Supporting Civil Society

Supporting Civil Society in Eurasia

The CEELI Institute is organizing workshops for lawyers and civil society representatives from Ukraine and other Eurasian countries, focusing on mechanisms for enhancing government accountability to civil society, and strengthening the public’s capacity to demand transparent government. Funded by the U.S. Department of State’s Bureau for Democracy, Human Rights and Labor (DRL), tEurasiahe program is designed to support civic-minded organizations in their efforts to access and obtain public information, to undertake public oversight activities, and to use such information to conduct advocacy campaigns, investigative efforts and legal actions aimed at increasing government accountability. The program puts particular emphasis on developing capacity to successfully request and obtain public source records from government sources, and to use that information in creative public information and anti-corruption campaigns designed to present public information in clear and accessible formats.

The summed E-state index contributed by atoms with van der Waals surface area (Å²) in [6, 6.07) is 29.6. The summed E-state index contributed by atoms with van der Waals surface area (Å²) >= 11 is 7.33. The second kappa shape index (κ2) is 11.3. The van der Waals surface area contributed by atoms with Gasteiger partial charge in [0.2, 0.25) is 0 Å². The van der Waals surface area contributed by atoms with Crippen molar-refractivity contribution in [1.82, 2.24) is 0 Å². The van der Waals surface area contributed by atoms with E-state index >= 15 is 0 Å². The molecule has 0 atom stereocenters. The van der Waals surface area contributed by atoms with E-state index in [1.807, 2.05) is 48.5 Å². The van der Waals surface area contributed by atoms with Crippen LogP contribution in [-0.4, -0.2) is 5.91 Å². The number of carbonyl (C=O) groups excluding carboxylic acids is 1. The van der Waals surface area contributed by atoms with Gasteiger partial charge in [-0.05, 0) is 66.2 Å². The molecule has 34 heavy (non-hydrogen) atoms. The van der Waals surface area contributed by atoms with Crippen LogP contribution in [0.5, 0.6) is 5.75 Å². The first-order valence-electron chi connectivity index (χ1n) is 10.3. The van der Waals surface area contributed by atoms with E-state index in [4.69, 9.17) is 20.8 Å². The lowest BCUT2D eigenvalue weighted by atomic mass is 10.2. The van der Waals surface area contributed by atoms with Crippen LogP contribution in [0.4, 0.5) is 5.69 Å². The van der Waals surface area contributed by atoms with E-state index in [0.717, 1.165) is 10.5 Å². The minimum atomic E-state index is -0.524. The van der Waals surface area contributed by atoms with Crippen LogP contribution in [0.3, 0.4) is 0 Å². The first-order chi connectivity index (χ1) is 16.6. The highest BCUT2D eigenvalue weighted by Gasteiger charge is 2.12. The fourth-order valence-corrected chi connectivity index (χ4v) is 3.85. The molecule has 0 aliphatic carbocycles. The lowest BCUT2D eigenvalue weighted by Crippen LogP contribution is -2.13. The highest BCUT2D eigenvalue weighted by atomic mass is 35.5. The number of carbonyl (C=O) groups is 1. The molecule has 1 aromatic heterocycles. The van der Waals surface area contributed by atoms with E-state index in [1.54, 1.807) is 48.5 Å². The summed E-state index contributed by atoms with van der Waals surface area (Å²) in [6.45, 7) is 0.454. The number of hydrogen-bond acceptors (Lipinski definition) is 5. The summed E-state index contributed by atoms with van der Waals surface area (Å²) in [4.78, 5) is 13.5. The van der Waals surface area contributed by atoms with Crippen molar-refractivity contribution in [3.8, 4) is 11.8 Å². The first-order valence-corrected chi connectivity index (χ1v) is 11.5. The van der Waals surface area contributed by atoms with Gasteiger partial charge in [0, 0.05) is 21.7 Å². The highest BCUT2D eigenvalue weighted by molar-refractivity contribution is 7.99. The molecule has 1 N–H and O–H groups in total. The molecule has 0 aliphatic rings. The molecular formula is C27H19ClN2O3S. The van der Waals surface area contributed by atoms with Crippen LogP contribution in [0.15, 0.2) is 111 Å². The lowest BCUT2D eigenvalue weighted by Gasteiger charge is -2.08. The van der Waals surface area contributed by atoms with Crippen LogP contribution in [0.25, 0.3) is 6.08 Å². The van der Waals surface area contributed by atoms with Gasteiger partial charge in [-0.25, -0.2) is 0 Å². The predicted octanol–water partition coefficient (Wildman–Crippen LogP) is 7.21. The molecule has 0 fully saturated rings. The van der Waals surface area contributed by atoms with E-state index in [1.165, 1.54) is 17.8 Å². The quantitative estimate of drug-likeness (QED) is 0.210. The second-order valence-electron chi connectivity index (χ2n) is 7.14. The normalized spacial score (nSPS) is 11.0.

As part of the program, participants are also encouraged to develop personal action plans to practically implement the information provided in the trainings. Participants articulate and identify specific research and advocacy objectives, the specific steps necessary to reach their goal, the hurdles that can reasonably be expected, and the means to overcome them. Representative participant projects have included examinations of how municipal appropriations have been spent, and investigations into the ways in which public procurement processes have been conducted.

In April 2015, CEELI, working in partnership with the Ukrainian NGO Regional Press Development Institute (RDPI), continued the thematic track titled “Reporting for Public Accountability.” The 4-day program focused on fostering cooperation among lawyers, journalists and NGO representatives in monitoring, researching, and reporting on cases involving matters of public accountability and transparency of government activities. The curriculum focused on issues including privacy laws, comparative analysis of media legislation in various countries, protection of whistleblowers and access to public information. A follow-up training is scheduled for October 2015.